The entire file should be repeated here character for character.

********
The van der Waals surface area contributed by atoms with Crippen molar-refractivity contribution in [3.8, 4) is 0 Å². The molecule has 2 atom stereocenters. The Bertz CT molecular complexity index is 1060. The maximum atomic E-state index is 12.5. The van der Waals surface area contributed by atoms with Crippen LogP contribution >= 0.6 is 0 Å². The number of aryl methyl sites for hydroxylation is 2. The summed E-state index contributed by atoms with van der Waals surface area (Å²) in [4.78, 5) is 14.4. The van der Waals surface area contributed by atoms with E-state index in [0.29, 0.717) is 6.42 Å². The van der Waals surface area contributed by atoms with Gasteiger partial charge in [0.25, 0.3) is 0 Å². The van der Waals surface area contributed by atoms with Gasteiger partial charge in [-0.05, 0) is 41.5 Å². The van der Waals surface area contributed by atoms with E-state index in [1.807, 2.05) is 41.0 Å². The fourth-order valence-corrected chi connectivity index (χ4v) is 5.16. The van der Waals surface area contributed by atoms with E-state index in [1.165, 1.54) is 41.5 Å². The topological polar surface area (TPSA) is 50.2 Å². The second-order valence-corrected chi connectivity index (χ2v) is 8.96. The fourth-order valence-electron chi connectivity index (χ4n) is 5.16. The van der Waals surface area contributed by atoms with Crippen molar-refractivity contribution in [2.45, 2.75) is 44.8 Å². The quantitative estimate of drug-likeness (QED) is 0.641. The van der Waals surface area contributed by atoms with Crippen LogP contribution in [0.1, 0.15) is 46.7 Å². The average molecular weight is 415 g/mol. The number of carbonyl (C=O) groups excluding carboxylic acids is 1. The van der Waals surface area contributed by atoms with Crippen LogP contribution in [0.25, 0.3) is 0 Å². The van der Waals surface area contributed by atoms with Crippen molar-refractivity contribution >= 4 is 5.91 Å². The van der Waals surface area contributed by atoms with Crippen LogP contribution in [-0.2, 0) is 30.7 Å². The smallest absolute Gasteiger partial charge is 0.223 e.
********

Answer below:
The van der Waals surface area contributed by atoms with Crippen molar-refractivity contribution in [3.8, 4) is 0 Å². The molecule has 2 atom stereocenters. The Bertz CT molecular complexity index is 1060. The maximum atomic E-state index is 12.5. The van der Waals surface area contributed by atoms with Crippen LogP contribution >= 0.6 is 0 Å². The number of aryl methyl sites for hydroxylation is 2. The summed E-state index contributed by atoms with van der Waals surface area (Å²) in [4.78, 5) is 14.4. The van der Waals surface area contributed by atoms with E-state index in [0.29, 0.717) is 6.42 Å². The van der Waals surface area contributed by atoms with Gasteiger partial charge in [0.25, 0.3) is 0 Å². The van der Waals surface area contributed by atoms with Gasteiger partial charge in [-0.05, 0) is 41.5 Å². The van der Waals surface area contributed by atoms with E-state index in [1.807, 2.05) is 41.0 Å². The fourth-order valence-corrected chi connectivity index (χ4v) is 5.16. The van der Waals surface area contributed by atoms with E-state index in [1.165, 1.54) is 41.5 Å². The topological polar surface area (TPSA) is 50.2 Å². The second-order valence-corrected chi connectivity index (χ2v) is 8.96. The fourth-order valence-electron chi connectivity index (χ4n) is 5.16. The van der Waals surface area contributed by atoms with Crippen molar-refractivity contribution in [2.45, 2.75) is 44.8 Å². The quantitative estimate of drug-likeness (QED) is 0.641. The van der Waals surface area contributed by atoms with Crippen LogP contribution in [0.1, 0.15) is 46.7 Å². The average molecular weight is 415 g/mol. The number of carbonyl (C=O) groups excluding carboxylic acids is 1. The van der Waals surface area contributed by atoms with Crippen LogP contribution in [0.25, 0.3) is 0 Å². The van der Waals surface area contributed by atoms with Crippen molar-refractivity contribution >= 4 is 5.91 Å². The van der Waals surface area contributed by atoms with Crippen LogP contribution in [-0.2, 0) is 30.7 Å². The smallest absolute Gasteiger partial charge is 0.223 e.